By John Haughey | The Center Square
Florida TaxWatch (FTW) is recommending Gov. Ron DeSantis delays raising teachers and state employees salaries to save the state $700 million next fiscal year.
FTW, a Tallahassee-based taxpayer advocacy nonprofit, issued a series of budget-trimming recommendations Thursday for the pending state budget as well as policy changes it said could generate $6 billion annually for the state in its Roadmap for a Responsible Recovery plan.
Florida lawmakers adopted a $93.2 billion fiscal year 2021 budget in mid-March just as the COVID-19 emergency was emerging. Some estimate the spending plan needs to be slashed by $500 million to $1 billion.
DeSantis said Tuesday a legislative special session won’t be needed because the state has $4 billion in reserves, and he will veto spending necessary to balance the budget.
The spending plan includes DeSantis’ priorities, such as $644 million for his four-year, $2.5 billion Everglades restoration initiative, $125 million for Florida Forever, full funding at $387 million for affordable housing, $500 million for teacher pay hikes and $400 million for a 3 percent across-the-board pay raise for state workers.
The budget, House Bill 5001, formally was sent to DeSantis on Wednesday. He has until July 1, the day the fiscal year begins, to sign it.
FTW recommended delaying teacher and state worker pay raises until Jan. 1 or, if necessary, to fiscal year 2022.
FTW suggested releasing nonviolent elderly inmates who cost at least $75 million annually to house and selling advertising on electronic highway signs, which has generated millions for California.
FTW also said the Legislature should dedicate 5 percent, or $1.7 billion, of its appropriated general revenue to the General Reserve and use bonding to fund fixed capital outlay spending, which could save $1.2 billion.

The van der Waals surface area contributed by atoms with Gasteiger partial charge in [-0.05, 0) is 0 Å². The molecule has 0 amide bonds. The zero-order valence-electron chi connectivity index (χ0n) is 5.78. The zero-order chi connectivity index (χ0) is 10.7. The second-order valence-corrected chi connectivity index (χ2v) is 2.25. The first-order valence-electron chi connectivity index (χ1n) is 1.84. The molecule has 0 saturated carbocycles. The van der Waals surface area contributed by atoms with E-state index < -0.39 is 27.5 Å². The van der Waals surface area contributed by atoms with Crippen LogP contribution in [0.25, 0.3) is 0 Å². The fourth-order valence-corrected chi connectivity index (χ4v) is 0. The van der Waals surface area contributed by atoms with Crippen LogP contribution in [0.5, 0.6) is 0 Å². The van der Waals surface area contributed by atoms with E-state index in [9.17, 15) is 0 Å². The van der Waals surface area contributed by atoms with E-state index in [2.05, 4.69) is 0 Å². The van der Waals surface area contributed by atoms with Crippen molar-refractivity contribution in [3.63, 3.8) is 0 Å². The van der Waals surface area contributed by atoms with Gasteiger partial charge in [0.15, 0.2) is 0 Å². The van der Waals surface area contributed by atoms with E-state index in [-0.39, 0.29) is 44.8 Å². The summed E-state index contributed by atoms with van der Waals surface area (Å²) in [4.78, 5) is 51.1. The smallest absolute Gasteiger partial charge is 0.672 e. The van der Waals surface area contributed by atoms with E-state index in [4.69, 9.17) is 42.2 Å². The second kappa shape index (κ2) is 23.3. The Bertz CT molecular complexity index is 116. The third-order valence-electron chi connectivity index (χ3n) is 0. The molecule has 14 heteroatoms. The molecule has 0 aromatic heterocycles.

FTW did not recommend a special session, but reiterated its call that lawmakers adopt an e-fairness bill that could generate between $550 million and $700 million annually in online sales tax collections and conclude a proposed $700 million a year gaming pact with the Seminole Tribe.
“I think by adding e-fairness, we’re actually going to add some progressivity because more and more purchases are made by people of middle and upper-middle income and beyond,” FTW President and CEO Dominic Calabro said. “I think we reduce the regressivity and add a little bit of progressivity to our taxes at the same time.”
It is uncertain whether DeSantis can rewrite the budget legally via veto or unilaterally allocate the $12 billion the state has received in federal COVID-19 assistance.
The Florida Constitution reads “no money shall be drawn from the treasury except in pursuance of appropriation made by law,” although the governor may have the authority to do so under emergency declarations.
Democrats said Republicans oppose a special session because they fear it will serve as a platform to illustrate problems with the state’s unemployment benefits system, policing bias and the governor’s COVID-19 response only a few months before elections.
“They’re afraid of what will happen when the mics are turned on,” Rep. Carlos Guillermo Smith, D-Orlando, told The Orlando Sentinel. “We need input from our elected representatives. Just because we adjourned session at the beginning of the pandemic doesn’t mean we don’t have a role to play and we can’t provide input.”
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